Mr. Cook: My recollection of the past two years is rather different from that of my hon. Friend. I recollect our having exchanges on this matter several times. Indeed, it is only three months since there was a full statement to the House, at the time when the contracts were being let. The signing of the contracts is a natural and inevitable consequence of that statement. However, I am sure that the House will find ways of ventilating the issue and raising it again. For myself, I think that no local government contract in modern history has been more ventilated in the House of Commons.
Mr. Christopher Chope (Christchurch): Can the Leader of House organise an early debate on compensation arrangements for civil servants? The normal maximum that an ordinary mortal can receive from an industrial tribunal for unfair dismissal is £50,000, yet we now find out that £200,000 was paid to Mr. Martin Sixsmith. Surely that needs explanation. We, as the custodians of the public purse, should have a chance to probe the Executive on whether the difference between £50,000 and £200,000 was the price of Mr. Sixsmith's silence.
Mr. Cook: My right hon. Friend the Secretary of State for Transport, Local Government and the Regions dealt with this question perfectly adequately only half an hour ago. The settlement is within the terms of Mr. Sixsmith's terms and conditions. It was carried out by lawyers on both sides, without ministerial intervention.
Mr. Mike O'Brien (North Warwickshire): Can we have an early debate on motorway compensation so that I can raise the concerns of my constituents who live along the construction route of the M6 toll road and have found that compensation is to be delayed until 2005 or thereabouts? In the meantime, their houses are blighted and there is no compensation available for the disturbance. These issues need to be debated.
Dr. Julian Lewis (New Forest, East): May I express my surprise to the Leader of the House that he should have chosen, on this of all days, to impugn the reliability of Mr. Sixsmith when we have heard this morning that Mr. Sixsmith was telling the truth when he said that he had not resigned and that the Secretary of State was not doing so when he said that he had? May we have a debate in Government time on the use and abuse of privilege in the House? In that way, right hon. and hon. Members will have an opportunity to see what recompense there is for peoplewhether they be sacked spin doctors or permanent secretaries of Departments who get landed with the blamewhen they are impugned under the protection of parliamentary privilege by Secretaries of State who ought to shoulder the responsibility themselves and resign because of misconduct, misdemeanours and misinformation from their Department?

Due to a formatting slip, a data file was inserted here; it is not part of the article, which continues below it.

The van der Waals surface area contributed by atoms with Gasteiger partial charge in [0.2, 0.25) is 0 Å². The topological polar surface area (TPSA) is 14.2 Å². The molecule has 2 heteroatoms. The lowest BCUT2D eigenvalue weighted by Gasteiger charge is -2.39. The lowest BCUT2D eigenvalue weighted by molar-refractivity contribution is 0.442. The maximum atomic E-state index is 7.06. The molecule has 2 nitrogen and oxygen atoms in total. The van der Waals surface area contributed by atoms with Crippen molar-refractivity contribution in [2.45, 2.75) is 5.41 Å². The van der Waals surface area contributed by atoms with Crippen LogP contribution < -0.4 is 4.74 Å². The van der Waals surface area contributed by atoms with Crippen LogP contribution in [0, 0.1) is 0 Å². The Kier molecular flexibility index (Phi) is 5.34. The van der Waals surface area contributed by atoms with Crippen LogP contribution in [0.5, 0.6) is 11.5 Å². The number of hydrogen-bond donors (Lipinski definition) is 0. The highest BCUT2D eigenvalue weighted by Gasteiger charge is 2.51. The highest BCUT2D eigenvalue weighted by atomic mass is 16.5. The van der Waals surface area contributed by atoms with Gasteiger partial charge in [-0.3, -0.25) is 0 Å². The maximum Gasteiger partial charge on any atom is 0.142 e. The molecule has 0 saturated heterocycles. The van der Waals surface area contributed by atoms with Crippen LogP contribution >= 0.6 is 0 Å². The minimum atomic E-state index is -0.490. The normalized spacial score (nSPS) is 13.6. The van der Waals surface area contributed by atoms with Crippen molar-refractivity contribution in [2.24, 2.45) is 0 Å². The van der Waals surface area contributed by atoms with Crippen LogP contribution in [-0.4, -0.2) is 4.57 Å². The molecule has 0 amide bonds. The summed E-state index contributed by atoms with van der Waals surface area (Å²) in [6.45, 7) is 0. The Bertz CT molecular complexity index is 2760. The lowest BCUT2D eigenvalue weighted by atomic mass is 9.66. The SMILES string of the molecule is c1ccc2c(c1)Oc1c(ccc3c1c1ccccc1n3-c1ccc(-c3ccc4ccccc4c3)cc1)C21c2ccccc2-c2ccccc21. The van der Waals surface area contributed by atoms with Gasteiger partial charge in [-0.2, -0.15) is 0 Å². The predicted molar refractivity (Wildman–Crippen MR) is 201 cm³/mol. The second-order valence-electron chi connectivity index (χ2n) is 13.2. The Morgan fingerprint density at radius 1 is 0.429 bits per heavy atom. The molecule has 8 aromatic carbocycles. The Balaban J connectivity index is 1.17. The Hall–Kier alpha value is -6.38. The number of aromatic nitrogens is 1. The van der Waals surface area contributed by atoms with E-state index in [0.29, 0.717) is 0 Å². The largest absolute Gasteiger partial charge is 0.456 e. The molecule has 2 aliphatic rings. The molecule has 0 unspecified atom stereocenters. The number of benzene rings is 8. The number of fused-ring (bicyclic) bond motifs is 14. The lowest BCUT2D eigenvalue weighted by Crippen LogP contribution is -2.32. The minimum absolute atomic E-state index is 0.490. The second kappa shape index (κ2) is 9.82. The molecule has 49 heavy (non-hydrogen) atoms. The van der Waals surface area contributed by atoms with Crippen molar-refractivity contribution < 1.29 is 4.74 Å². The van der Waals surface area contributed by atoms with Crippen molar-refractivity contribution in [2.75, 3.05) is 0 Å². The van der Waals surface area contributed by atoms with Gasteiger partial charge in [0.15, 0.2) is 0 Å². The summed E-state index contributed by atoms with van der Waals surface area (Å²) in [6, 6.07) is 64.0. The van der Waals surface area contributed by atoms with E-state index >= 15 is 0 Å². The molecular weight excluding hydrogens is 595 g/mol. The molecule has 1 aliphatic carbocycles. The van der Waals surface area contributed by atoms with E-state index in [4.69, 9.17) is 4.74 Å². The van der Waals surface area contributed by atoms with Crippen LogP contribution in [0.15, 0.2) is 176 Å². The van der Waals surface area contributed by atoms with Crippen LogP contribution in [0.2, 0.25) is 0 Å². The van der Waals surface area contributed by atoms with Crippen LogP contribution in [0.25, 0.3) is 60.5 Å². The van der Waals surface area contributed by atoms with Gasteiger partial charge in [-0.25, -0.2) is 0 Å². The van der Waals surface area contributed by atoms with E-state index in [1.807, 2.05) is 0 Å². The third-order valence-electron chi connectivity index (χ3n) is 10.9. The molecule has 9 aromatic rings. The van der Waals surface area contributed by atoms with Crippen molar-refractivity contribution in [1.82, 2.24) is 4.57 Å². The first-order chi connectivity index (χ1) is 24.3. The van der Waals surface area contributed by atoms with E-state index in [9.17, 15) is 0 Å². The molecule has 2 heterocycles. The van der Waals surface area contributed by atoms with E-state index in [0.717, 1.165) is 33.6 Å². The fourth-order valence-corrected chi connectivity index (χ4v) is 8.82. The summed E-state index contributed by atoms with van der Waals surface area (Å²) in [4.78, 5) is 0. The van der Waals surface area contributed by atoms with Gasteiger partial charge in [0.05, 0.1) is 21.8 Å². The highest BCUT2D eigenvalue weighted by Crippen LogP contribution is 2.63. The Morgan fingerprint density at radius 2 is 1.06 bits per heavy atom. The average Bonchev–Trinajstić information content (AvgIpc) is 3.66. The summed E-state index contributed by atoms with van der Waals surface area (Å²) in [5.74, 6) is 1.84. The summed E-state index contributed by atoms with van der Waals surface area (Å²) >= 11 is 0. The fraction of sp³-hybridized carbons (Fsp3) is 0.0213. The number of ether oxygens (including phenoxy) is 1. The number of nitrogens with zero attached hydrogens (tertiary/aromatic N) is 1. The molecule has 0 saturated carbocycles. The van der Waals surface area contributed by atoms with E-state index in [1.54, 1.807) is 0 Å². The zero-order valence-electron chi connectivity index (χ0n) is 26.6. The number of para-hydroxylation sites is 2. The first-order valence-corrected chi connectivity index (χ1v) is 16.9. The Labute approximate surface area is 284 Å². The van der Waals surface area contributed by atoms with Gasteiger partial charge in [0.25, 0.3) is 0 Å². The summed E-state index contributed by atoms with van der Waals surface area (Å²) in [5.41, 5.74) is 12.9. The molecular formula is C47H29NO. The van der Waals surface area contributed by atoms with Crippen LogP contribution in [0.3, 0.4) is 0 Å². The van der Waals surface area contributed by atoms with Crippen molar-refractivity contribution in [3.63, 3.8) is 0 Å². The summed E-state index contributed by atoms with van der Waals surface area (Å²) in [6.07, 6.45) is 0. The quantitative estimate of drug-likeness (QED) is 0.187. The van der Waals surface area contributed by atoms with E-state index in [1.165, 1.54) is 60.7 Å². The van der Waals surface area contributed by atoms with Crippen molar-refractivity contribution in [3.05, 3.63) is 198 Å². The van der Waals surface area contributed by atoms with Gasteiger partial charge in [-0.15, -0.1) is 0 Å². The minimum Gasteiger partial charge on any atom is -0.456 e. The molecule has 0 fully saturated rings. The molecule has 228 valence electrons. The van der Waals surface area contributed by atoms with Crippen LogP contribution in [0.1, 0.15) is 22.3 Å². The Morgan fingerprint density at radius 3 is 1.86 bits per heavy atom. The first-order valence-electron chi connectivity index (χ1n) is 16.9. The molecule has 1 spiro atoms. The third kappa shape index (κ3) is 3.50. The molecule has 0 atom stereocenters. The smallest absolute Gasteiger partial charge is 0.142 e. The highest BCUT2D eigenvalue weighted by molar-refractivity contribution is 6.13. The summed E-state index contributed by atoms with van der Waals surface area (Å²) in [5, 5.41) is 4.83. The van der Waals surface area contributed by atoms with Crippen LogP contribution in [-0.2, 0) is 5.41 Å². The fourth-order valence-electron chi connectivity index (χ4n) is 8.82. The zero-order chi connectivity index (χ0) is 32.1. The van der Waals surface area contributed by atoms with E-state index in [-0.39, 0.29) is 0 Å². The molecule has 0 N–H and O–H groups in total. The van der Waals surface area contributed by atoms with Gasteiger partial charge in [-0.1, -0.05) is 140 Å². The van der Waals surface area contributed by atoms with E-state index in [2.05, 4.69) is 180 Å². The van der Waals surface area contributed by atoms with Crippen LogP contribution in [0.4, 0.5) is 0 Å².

Mr. Cook: I have a little difficulty unravelling from the hon. Gentleman's periphrasis exactly who he is talking about. If he is referring to the permanent secretary at the Department for Transport, Local Government and the Regions and looks at the permanent secretary's statement of 25 February, he will see that the permanent secretary uses precisely the same language as was subsequently used by the Secretary of State to the House. As the Secretary of State has said to the House, if we impugn his statement to the House we also, logically, impugn the statement of the permanent secretary. In that case, the hon. Gentleman will then have to accept that he is also attacking the permanent secretary.
Finally, on whether I impugned Mr. Sixsmith, I answered the question that I was asked. I pointed out that the reason why I had to retract my statement on that occasion was that I had acted on the advice of Mr. Sixsmith.
Ann Clwyd (Cynon Valley): May we have a further opportunity early next week to discuss the situation in the middle east? Many questions need to be answered: why was a United Kingdom-sponsored resolution to have a commission of inquiry into Jenin thwarted at the United Nations? What went wrong at the UN Security Council? Secondly, and most importantly, what will happen if there is a further Israeli military attack on Gaza? What will the world do if that takes place, and what role will the United Kingdom play to try and bring about a peace in that area?